Sideshow Collectibles Apatosaurus maquette, Part 7: verdict

December 2, 2011

This is the final post reviewing the Apatosaurus maquette from Sideshow Collectibles. Previous posts in the series are:

First, the objective verdict.

PROS

The head has the right shape, shows some underlying structure without being shrink-wrapped, has plenty of soft tissue without being a meat bullet, and is nicely detailed. The same comments apply for the rest of the sculpt, except as noted below. There are lots of nice little touches that show careful attention to the evidence we have for the life appearance of sauropods, as detailed in the previous posts. The base is cool.

CONS

The problems are few, and most will escape the attention of all but the most hardcore dino anatomy fiends (OTOH, the most hardcore dino anatomy fiends are probably a big chunk of the target market). The lips or marginal scales covering the teeth are not supported by our current understanding of the available evidence. The number of visible bumps for vertebrae does not add up to the correct presacral count for Apatosaurus–it’s off by probably 2, out of a presacral count of 25. The anterior margin of the thigh does not blend with the ilium as it should. The flipped-back forefoot bothers some paleobiologists but not all. The pose is otherwise fairly orthodox–which might be pro or a con, depending on your point of view. The skull accessory is not as detailed as the maquette and suffers from the comparison, but it’s still decent and a good value for the small additional outlay.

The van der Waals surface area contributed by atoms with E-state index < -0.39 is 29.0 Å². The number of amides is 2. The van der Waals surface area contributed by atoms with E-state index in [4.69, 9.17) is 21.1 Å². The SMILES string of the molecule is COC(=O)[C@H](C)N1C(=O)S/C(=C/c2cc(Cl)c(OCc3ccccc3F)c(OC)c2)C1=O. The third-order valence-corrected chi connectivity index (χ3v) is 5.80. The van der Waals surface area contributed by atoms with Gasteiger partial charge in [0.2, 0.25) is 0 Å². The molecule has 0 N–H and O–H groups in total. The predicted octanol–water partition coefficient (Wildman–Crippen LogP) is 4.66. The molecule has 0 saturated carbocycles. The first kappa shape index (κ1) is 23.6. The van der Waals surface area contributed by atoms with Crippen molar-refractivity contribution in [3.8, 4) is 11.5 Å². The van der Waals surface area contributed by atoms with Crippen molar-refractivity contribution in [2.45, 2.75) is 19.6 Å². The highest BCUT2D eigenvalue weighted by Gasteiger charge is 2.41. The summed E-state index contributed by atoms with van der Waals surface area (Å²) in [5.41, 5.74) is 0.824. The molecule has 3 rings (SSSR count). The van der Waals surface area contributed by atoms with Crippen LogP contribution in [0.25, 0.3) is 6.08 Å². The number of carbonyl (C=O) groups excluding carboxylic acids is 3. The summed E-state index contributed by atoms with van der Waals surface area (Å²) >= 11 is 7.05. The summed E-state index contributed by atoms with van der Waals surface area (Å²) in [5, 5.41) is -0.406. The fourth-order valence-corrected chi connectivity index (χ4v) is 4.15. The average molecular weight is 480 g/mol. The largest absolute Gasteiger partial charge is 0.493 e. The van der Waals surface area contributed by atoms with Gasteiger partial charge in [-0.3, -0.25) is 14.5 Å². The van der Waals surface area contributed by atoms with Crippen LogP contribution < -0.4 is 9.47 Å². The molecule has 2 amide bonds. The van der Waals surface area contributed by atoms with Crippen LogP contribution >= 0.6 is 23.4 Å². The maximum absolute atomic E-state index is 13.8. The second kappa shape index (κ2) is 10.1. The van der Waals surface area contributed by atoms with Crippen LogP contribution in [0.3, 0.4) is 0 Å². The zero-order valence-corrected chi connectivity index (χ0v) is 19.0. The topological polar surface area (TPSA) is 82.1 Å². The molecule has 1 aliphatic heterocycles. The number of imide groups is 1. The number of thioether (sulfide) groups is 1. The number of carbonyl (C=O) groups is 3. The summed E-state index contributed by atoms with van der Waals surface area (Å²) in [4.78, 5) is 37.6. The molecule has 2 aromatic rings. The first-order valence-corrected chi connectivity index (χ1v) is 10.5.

VERDICT

I’ve seen a lot of dinosaur sculptures advertised as ‘museum quality’. This one actually is. In fact–and I am being completely honest here, as I have been throughout–I doubt if I’ve ever seen a scale model of a dinosaur in a museum that could compare to this. My compliments to the artists, sculptor Jorge Blanco and painter Steve Riojas, for an amazing job.

I remember when I first saw Jurassic Park thinking, “Okay, that whole pesky restoring T. rex problem is licked. This is what they looked like.” Eighteen years later–can it really be that long?–I still feel that way. Sure, it’s cool to dress up a rex in wattles and feathers and what have you, maybe tack on a fatter tail, but any such bodywork had better start from the chassis of a JP-style rex. Because the JP rex is built on the real bones, especially the skull. I am familiar with those bones and those skulls, from a lifetime of dino-geekery in general, and six years in the Valley Life Sciences Building at Berkeley in particular. So the JP rexes look like T. rex to me, and all other rexes just look less…real.

In the same way that Jurassic Park fixed my idea of what T. rex looked like, this sculpture crystalizes Apatosaurus for me. As far as I’m concerned, and aside from the relatively minor and unintrusive problems listed above, this is what Apatosaurus looked like, and this maquette is the Apatosaurus representation by which all others should be judged.